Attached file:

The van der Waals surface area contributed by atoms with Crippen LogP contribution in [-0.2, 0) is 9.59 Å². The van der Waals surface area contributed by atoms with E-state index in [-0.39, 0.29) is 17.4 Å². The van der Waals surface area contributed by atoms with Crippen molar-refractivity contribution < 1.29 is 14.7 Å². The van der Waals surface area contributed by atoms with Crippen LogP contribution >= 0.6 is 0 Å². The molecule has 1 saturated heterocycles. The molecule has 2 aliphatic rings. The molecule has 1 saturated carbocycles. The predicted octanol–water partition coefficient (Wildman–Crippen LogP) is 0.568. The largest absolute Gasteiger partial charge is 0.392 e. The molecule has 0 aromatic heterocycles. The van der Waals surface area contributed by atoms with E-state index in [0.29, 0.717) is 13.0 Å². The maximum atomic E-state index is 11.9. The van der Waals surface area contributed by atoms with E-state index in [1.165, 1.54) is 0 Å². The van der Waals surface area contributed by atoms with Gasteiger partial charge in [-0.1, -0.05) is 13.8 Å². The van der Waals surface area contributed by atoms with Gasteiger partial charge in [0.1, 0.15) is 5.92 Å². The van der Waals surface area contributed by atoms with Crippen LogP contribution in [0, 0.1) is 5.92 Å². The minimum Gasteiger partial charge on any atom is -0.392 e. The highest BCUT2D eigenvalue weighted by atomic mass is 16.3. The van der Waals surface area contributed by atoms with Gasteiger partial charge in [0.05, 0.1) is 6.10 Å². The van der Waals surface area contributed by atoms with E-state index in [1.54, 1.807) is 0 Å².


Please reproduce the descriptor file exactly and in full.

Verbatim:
The van der Waals surface area contributed by atoms with Crippen LogP contribution in [-0.2, 0) is 9.59 Å². The van der Waals surface area contributed by atoms with E-state index in [-0.39, 0.29) is 17.4 Å². The van der Waals surface area contributed by atoms with Crippen molar-refractivity contribution < 1.29 is 14.7 Å². The van der Waals surface area contributed by atoms with Crippen LogP contribution >= 0.6 is 0 Å². The molecule has 1 saturated heterocycles. The molecule has 2 aliphatic rings. The molecule has 1 saturated carbocycles. The predicted octanol–water partition coefficient (Wildman–Crippen LogP) is 0.568. The largest absolute Gasteiger partial charge is 0.392 e. The molecule has 0 aromatic heterocycles. The van der Waals surface area contributed by atoms with E-state index in [0.29, 0.717) is 13.0 Å². The maximum atomic E-state index is 11.9. The van der Waals surface area contributed by atoms with E-state index in [1.165, 1.54) is 0 Å². The van der Waals surface area contributed by atoms with Gasteiger partial charge in [-0.1, -0.05) is 13.8 Å². The van der Waals surface area contributed by atoms with Gasteiger partial charge in [0.1, 0.15) is 5.92 Å². The van der Waals surface area contributed by atoms with Crippen LogP contribution in [0, 0.1) is 5.92 Å². The minimum Gasteiger partial charge on any atom is -0.392 e. The highest BCUT2D eigenvalue weighted by atomic mass is 16.3. The van der Waals surface area contributed by atoms with Gasteiger partial charge in [0.05, 0.1) is 6.10 Å². The van der Waals surface area contributed by atoms with E-state index in [1.54, 1.807) is 0 Å².